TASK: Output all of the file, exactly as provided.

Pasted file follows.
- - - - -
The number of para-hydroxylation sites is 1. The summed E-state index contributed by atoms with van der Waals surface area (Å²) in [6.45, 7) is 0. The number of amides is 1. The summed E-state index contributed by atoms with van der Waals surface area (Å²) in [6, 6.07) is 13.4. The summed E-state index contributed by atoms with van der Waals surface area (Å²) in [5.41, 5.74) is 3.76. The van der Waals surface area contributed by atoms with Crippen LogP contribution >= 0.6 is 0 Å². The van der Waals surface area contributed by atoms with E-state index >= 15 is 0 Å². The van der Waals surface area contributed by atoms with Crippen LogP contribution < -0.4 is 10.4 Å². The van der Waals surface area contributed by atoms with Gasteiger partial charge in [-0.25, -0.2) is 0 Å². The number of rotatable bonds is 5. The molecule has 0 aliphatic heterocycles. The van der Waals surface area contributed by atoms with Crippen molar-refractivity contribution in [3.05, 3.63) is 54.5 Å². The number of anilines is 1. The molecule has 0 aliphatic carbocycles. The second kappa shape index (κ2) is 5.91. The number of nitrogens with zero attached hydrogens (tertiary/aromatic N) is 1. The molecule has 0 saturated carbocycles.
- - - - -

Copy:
The number of para-hydroxylation sites is 1. The summed E-state index contributed by atoms with van der Waals surface area (Å²) in [6.45, 7) is 0. The number of amides is 1. The summed E-state index contributed by atoms with van der Waals surface area (Å²) in [6, 6.07) is 13.4. The summed E-state index contributed by atoms with van der Waals surface area (Å²) in [5.41, 5.74) is 3.76. The van der Waals surface area contributed by atoms with Crippen LogP contribution >= 0.6 is 0 Å². The van der Waals surface area contributed by atoms with E-state index >= 15 is 0 Å². The van der Waals surface area contributed by atoms with Crippen LogP contribution < -0.4 is 10.4 Å². The van der Waals surface area contributed by atoms with Gasteiger partial charge in [-0.25, -0.2) is 0 Å². The number of rotatable bonds is 5. The molecule has 0 aliphatic heterocycles. The van der Waals surface area contributed by atoms with Crippen molar-refractivity contribution in [3.05, 3.63) is 54.5 Å². The number of anilines is 1. The molecule has 0 aliphatic carbocycles. The second kappa shape index (κ2) is 5.91. The number of nitrogens with zero attached hydrogens (tertiary/aromatic N) is 1. The molecule has 0 saturated carbocycles.